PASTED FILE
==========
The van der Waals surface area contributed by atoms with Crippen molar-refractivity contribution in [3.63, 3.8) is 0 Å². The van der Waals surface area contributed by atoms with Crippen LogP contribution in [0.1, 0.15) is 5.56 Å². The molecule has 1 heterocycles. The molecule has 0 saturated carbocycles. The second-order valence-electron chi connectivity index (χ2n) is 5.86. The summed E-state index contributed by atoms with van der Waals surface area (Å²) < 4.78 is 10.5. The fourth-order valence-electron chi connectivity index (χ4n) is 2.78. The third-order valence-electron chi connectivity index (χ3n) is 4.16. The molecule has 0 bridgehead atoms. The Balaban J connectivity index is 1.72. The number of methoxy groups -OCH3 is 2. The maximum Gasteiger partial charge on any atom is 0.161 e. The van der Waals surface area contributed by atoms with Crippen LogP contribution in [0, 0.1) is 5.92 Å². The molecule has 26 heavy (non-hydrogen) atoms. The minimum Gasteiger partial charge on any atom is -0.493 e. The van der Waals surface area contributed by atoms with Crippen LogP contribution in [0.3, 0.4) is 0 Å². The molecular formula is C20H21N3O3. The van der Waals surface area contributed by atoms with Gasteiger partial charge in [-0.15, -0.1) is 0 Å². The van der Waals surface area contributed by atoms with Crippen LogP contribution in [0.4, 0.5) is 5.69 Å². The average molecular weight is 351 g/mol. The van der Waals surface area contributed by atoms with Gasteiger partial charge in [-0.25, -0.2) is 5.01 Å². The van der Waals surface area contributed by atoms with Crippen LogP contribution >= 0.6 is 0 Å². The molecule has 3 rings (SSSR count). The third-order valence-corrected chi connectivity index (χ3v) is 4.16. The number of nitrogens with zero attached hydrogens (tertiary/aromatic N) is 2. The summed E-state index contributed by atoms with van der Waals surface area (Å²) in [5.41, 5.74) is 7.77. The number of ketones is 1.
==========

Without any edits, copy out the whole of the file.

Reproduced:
The van der Waals surface area contributed by atoms with Crippen molar-refractivity contribution in [3.63, 3.8) is 0 Å². The van der Waals surface area contributed by atoms with Crippen LogP contribution in [0.1, 0.15) is 5.56 Å². The molecule has 1 heterocycles. The molecule has 0 saturated carbocycles. The second-order valence-electron chi connectivity index (χ2n) is 5.86. The summed E-state index contributed by atoms with van der Waals surface area (Å²) < 4.78 is 10.5. The fourth-order valence-electron chi connectivity index (χ4n) is 2.78. The third-order valence-electron chi connectivity index (χ3n) is 4.16. The molecule has 0 bridgehead atoms. The Balaban J connectivity index is 1.72. The number of methoxy groups -OCH3 is 2. The maximum Gasteiger partial charge on any atom is 0.161 e. The van der Waals surface area contributed by atoms with Crippen LogP contribution in [0, 0.1) is 5.92 Å². The molecule has 26 heavy (non-hydrogen) atoms. The minimum Gasteiger partial charge on any atom is -0.493 e. The van der Waals surface area contributed by atoms with Crippen LogP contribution in [0.3, 0.4) is 0 Å². The molecular formula is C20H21N3O3. The van der Waals surface area contributed by atoms with Gasteiger partial charge in [-0.15, -0.1) is 0 Å². The van der Waals surface area contributed by atoms with Crippen LogP contribution in [0.4, 0.5) is 5.69 Å². The average molecular weight is 351 g/mol. The van der Waals surface area contributed by atoms with Gasteiger partial charge in [-0.25, -0.2) is 5.01 Å². The van der Waals surface area contributed by atoms with Crippen LogP contribution >= 0.6 is 0 Å². The molecule has 3 rings (SSSR count). The third-order valence-corrected chi connectivity index (χ3v) is 4.16. The number of nitrogens with zero attached hydrogens (tertiary/aromatic N) is 2. The summed E-state index contributed by atoms with van der Waals surface area (Å²) in [5.41, 5.74) is 7.77. The number of ketones is 1.